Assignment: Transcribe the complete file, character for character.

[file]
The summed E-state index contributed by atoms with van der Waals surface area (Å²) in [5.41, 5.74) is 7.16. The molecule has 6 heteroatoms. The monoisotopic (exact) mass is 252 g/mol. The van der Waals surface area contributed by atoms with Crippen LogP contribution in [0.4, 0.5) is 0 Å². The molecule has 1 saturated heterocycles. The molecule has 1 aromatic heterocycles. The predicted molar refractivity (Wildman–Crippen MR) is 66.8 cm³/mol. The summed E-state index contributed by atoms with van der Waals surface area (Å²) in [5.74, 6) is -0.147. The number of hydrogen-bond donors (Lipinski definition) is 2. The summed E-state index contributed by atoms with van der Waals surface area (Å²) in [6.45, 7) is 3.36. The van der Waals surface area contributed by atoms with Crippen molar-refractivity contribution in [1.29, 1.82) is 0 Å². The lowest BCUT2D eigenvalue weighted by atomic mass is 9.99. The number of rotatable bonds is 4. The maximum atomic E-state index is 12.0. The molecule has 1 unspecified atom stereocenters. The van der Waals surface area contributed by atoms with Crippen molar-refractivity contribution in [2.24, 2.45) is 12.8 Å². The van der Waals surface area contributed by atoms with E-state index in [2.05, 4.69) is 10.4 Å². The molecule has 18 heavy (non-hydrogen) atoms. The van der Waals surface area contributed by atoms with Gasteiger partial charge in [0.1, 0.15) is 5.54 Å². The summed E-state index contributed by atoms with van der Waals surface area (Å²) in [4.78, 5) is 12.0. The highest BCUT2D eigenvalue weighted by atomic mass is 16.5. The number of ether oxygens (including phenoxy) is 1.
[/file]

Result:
The summed E-state index contributed by atoms with van der Waals surface area (Å²) in [5.41, 5.74) is 7.16. The molecule has 6 heteroatoms. The monoisotopic (exact) mass is 252 g/mol. The van der Waals surface area contributed by atoms with Crippen LogP contribution in [0.4, 0.5) is 0 Å². The molecule has 1 saturated heterocycles. The molecule has 1 aromatic heterocycles. The predicted molar refractivity (Wildman–Crippen MR) is 66.8 cm³/mol. The summed E-state index contributed by atoms with van der Waals surface area (Å²) in [5.74, 6) is -0.147. The number of hydrogen-bond donors (Lipinski definition) is 2. The summed E-state index contributed by atoms with van der Waals surface area (Å²) in [6.45, 7) is 3.36. The van der Waals surface area contributed by atoms with Crippen molar-refractivity contribution in [1.29, 1.82) is 0 Å². The lowest BCUT2D eigenvalue weighted by atomic mass is 9.99. The number of rotatable bonds is 4. The maximum atomic E-state index is 12.0. The molecule has 1 unspecified atom stereocenters. The van der Waals surface area contributed by atoms with Crippen molar-refractivity contribution in [2.24, 2.45) is 12.8 Å². The van der Waals surface area contributed by atoms with E-state index in [2.05, 4.69) is 10.4 Å². The molecule has 18 heavy (non-hydrogen) atoms. The van der Waals surface area contributed by atoms with Gasteiger partial charge in [0.1, 0.15) is 5.54 Å². The summed E-state index contributed by atoms with van der Waals surface area (Å²) in [4.78, 5) is 12.0. The highest BCUT2D eigenvalue weighted by atomic mass is 16.5. The number of ether oxygens (including phenoxy) is 1.